Assistive technology lab officially opened its doors Feb. 4
It’s a project that’s been brewing in one form or another for 10 years. Seeing the Assistive Technology Lab open its doors this month was a huge moment for the University of Manitoba’s accessibility community.
“I’m really excited about the lab for what it means to students,” says Student Accessibility Services Coordinator, Carolyn Christie.
Christie has been working behind the scenes to help open the Assistive Technology Lab and create a space for students who require speech to text or text to speech programs. Her smile is impossible not to notice. She’s excited at the opportunities the new lab creates for students.
“For students who don’t receive funding – because these programs are really expensive – they can come here and use them for free to do their course work and to advance in their programs,” says Christie. “That’s amazing,”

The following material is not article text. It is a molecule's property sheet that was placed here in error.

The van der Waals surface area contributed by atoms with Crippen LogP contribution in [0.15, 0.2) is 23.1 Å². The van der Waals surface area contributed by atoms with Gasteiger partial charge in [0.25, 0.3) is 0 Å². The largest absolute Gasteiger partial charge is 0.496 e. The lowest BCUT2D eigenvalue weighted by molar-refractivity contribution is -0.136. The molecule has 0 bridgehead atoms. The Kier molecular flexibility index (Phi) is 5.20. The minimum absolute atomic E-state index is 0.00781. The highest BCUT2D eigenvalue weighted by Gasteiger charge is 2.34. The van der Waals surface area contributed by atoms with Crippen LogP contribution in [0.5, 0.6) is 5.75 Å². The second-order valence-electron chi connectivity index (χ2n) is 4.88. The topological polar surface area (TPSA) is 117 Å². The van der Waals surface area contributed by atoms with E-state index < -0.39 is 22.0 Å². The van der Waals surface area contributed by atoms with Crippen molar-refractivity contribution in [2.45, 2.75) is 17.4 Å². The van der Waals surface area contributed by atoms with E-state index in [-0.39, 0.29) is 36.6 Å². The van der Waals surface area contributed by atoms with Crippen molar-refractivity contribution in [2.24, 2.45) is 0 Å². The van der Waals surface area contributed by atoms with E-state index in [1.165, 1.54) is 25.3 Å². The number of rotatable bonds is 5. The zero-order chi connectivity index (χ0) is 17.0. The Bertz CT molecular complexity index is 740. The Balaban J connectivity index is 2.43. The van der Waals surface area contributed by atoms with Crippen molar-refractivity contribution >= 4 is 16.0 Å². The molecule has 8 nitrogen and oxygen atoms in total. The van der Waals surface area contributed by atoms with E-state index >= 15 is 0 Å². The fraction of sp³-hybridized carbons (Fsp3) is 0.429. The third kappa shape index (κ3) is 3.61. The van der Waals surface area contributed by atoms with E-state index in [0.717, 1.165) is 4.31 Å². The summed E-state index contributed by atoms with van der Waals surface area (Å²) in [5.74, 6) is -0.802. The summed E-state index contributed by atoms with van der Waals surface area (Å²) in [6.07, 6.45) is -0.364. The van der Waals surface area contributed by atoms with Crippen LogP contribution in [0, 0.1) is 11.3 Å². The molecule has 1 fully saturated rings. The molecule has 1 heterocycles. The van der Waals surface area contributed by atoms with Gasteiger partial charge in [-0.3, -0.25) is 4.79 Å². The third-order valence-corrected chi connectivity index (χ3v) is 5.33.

Christie’s excitement about the new lab, located on the third floor of University Centre, was mirrored by the brightness of the space itself. A full wall of windows allows natural light to stream into the room. The arrangement of the equipment, combined with the fact that most of it is easily reconfigured, adds to the airiness within the facility.